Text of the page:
Hope Springs Eternal

03.02.2011

EuroChallenge

6. Sergio Ramos (Lisboa e Benfica)
Benfica captain Sergio Ramos still sees the glass half-full, despite the heavy defeat in Latvia

If the picture is rosy for all those teams occupying the first and second places in the four groups of the EuroChallenge Last 16, all is not lost for those that are not.

And that applies to teams like Sport Lisboa e Benfica and Dexia Mons-Hainaut, sides that know what it's like to be thrashed in this competition.

Benfica have had to lick their wounds after severe beatings four times in the EuroChallenge this season.

In the Regular Season, they fell 92-71 at Lukoil Academic on November 23, 74-52 at Lugano Basket, 80-64 at Tartu Rock and then in the Last 16, 100-65 at BK Ventspils.

Yet here they are, battling away and still with a pulse.

This is what is so nice about the early stages off a European tournament.

Bad losses do not kill a team.

The Portuguese team is still very much alive in the hunt for a place in the Quarter-Finals after winning at home against Norrkoping this week.

Henrik Vieira's team prevailed 83-75.

Gravelines are 3-0 and at the top of Group K, yet Ventspils, Norrkoping and Benfica are all 1-2 with three games still to play.

The best part for Benfica right now is that they control their own destiny.

If they win their remaining three games, the Portuguese will progress.

Remembering that this team only lost by three points to Gravelines on January 25 in Portugal, there is reason to be hopeful.

Did Sergio Ramos sound downtrodden after Benfica's win over the Dolphins?

"We want to win our next home game, and go away seeking victories in order to get qualified for the next stage," he said.

Positive Thinking & The Karsiyaka Machine

Arik Shivek, meanwhile, is proving to be the master of optimism at Dexia Mons-Hainaut.

The Belgian club is in a more complicated situation because it is third in Group J at 1-2, with Pinar Karsiyaka 3-0 and KRKA Novo Mesto 2-1.

11. David Holston (Pinar Karsiyaka)
David Holston's Karsiyaka are top of Last 16 Group J and with very good reason, according to Dexia coach Arik Shivek

Dexia lost to both, crashing to a 94-71 defeat in Izmir to Karsiyaka this week.

In their first Last 16 game at KRKA, the Slovenians beat Dexia 85-77.

Shivek is so positive that he believes even Antwerp still have a chance of progressing, despite an 0-3 mark in Group J.

"Look, as the situation now looks, everything is open for second place," he said.

"When I say everything, I include Antwerp.

"But for sure, our next game against (KRKA) Novo Mesto will be a crucial game.

"I think if we win against Novo Mesto by nine, then the next two games are going to be crucial for us. But, I say that now, this group is open."

Can you say shell-shocked Shivek?

You don't need to.

The Israeli was anything but shell-shocked after his team's 23-point defeat at Karsiyaka.

He took the defeat in his stride.

"I know the Turkish basketball very well," he said.

"They play typical Turkish basketball, very aggressive."

What was perhaps most insightful in his post-mortem of Dexia's defeat was the analysis of Pinar Karsiyaka, who were so convincing in their win that it would have brought back memories of Turkey's national team run at last year's FIBA World Championship, when they flattened everything in their path before falling to the United States in the gold-medal game.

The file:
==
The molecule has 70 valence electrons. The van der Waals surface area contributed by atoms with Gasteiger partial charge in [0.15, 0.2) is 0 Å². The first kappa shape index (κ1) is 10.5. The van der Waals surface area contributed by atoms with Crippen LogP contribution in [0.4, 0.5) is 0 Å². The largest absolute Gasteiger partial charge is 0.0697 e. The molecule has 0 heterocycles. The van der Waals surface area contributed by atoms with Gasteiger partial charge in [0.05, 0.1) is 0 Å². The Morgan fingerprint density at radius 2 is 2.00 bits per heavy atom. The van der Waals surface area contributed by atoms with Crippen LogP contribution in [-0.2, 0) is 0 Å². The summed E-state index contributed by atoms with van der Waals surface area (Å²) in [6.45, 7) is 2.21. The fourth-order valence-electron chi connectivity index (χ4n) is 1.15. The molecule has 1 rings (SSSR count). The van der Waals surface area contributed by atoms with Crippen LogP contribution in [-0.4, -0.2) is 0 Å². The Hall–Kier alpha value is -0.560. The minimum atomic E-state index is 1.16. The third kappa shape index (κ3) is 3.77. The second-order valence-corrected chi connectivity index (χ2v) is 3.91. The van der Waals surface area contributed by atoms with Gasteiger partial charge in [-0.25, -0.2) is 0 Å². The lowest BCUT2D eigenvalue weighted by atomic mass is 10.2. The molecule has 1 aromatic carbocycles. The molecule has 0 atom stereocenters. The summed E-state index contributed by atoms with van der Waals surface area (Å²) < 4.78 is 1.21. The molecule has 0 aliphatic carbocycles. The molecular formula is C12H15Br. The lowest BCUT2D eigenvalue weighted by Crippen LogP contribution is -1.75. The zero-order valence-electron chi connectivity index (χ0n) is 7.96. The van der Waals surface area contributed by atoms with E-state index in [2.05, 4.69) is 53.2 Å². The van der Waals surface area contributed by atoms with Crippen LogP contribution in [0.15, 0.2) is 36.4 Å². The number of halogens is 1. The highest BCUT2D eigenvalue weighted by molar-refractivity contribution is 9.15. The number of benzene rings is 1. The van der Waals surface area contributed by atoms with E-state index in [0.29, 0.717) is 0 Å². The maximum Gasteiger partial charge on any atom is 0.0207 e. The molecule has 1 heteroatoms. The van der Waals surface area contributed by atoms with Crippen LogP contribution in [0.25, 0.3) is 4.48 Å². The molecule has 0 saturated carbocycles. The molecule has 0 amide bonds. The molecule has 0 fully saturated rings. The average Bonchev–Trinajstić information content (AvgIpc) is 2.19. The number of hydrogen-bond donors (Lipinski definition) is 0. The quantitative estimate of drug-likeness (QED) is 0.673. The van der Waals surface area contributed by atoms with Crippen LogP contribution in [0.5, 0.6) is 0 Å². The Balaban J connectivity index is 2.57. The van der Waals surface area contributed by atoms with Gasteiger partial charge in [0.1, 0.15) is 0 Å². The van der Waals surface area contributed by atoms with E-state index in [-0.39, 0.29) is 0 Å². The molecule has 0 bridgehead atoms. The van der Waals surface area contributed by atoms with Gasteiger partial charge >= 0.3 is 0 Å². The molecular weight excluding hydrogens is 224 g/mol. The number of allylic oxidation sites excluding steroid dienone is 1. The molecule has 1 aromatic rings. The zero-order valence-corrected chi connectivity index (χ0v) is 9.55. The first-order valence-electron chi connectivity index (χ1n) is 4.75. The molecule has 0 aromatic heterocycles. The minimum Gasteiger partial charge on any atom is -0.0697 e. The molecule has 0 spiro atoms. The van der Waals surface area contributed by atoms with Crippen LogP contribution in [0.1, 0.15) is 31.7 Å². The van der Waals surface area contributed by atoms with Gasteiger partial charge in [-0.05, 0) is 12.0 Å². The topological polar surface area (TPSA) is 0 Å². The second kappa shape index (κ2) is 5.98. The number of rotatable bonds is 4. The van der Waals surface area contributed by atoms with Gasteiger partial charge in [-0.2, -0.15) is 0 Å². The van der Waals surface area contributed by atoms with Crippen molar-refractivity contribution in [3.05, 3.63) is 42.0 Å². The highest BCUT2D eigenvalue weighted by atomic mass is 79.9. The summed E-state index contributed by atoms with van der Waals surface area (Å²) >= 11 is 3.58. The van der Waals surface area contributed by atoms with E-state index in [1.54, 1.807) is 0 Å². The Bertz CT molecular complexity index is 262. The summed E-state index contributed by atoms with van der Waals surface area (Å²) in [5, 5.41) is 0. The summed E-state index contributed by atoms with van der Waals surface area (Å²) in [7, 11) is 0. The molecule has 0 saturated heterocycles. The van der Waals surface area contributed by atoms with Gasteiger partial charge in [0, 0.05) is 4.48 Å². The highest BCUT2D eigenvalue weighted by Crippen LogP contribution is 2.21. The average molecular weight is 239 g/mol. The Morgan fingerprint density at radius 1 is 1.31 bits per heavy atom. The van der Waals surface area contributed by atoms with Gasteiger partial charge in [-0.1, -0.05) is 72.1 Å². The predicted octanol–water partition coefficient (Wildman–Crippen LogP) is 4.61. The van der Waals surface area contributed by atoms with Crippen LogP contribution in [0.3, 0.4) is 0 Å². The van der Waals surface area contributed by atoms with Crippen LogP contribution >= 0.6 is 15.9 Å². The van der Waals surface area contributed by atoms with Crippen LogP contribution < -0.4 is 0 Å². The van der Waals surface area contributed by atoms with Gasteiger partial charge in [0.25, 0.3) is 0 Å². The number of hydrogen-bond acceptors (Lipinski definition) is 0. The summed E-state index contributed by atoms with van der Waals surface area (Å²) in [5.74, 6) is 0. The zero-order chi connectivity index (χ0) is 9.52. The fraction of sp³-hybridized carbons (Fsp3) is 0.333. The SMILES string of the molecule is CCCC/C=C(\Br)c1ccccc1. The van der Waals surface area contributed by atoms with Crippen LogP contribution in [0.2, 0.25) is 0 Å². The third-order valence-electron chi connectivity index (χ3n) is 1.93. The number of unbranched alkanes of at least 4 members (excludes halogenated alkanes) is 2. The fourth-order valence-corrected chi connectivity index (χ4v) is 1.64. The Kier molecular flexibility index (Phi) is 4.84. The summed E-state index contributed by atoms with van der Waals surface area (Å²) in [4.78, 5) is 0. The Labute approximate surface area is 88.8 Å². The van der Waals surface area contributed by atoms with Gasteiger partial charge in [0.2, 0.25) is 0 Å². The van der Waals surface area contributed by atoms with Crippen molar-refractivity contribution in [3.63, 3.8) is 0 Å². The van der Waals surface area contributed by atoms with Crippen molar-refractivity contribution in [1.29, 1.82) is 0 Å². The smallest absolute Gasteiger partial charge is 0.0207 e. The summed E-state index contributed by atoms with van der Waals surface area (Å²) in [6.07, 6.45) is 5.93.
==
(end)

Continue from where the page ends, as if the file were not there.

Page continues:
First of all, there is high-intensity defense and offense, very aggressive on defense," Shivek said.

"They take you completely out of your game, force you to turn the ball over.

"They force you to take bad shots, contest every shot, and offensively they are a very good half-court team.

"If you saw most of their fast breaks, they came from turnovers. It's not a fast-break team, but a good defensive team.

"It's a very good team on offense in the half-court. They are very patient in the half-court."

Shivek also highlighted the fact that his team wasn't the first to go to Izmir and fall by a big margin and won't be the last, either.

"One more thing," he said.

"A team that beats Novo Mesto by 20 and us by 20, it's a good team."

What gave Dexia so much trouble was the same thing that bothered KRKA the previous week.

Karsiyaka's Jovo Stanojevic gave both teams fits.

Against KRKA, the 33-year-old Serbian center had 23 points and 12 rebounds.

Against Dexia, Stanojevic poured in 19 points and corralled nine rebounds.

In each Karsiyaka victory, Stanojevic had six offensive boards.

"They take advantage of their big man who, in a one-on-one at this level, it's hard to stop him," Shivek said.

"Jovo Stanojevic, I know him very well, when he played in Israel (Maccabi Ra'anana), though he wasn't on my team.

"When you have a big man like this and you cannot stop him in one-on-one, you have to do other things on defense - which we did in the first quarter very well.

"But if you are not consistent on that, and they are more consistent than you are when they're on offense, then if it's two guarding him, then someone is open and they know how to find him."

Karsiyaka have given the EuroChallenge much food for thought this year.

The team has young stars like 19-year-old center Furkan Aldemir, who has been out injured, and the pride of Kadiköy, Birkan Batuk, a 21-year-old small forward, and solid American point guard David Holston.

But there is also Stanojevic.

Shivek paid the ultimate compliment to Karsiyaka.

After his team's loss, he said he hoped the Turkish style would rub off on his players.

"If we can learn from this game how to play against this kind of high-intensity defense which we don't usually encounter in the Belgian league, if we take this style of play to our league, our level will go up," he said.

"If we're down with our heads hanging after a defeat like this, we're not learning.

"I think we'll take something from this game."


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